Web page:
The mystery poor prognosticator! Pharmacologic stress MPI prevalence and predictors: Insights from the Middle East

Journal of Nuclear Cardiology, Jan 2018

Mohamed Mandour Ali MD, Adel H. Allam MD, FASNC

A PDF file should load here. If you do not see its contents the file may be temporarily unavailable at the journal website or you do not have a PDF plug-in installed and enabled in your browser.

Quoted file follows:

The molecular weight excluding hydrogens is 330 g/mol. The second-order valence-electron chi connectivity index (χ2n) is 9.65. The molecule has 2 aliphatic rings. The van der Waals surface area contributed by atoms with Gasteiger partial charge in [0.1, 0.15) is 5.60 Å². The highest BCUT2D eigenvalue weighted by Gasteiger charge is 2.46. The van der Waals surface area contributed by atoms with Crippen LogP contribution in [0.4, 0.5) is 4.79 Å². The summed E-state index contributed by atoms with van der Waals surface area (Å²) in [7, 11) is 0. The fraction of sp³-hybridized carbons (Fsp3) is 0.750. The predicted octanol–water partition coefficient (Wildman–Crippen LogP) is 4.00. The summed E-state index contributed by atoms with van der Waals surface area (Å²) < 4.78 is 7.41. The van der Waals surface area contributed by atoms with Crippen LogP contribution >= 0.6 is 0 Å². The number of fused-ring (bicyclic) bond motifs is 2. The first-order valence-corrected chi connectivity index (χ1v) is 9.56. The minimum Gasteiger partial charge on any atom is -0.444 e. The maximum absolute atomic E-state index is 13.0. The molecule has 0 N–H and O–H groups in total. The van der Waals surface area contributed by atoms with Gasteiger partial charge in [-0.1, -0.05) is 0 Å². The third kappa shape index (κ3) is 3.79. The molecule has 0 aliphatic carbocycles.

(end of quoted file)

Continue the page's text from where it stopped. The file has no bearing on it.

Alternatively, you can download the file locally and open with any standalone PDF reader:

The mystery poor prognosticator! Pharmacologic stress MPI prevalence and predictors: Insights from the Middle East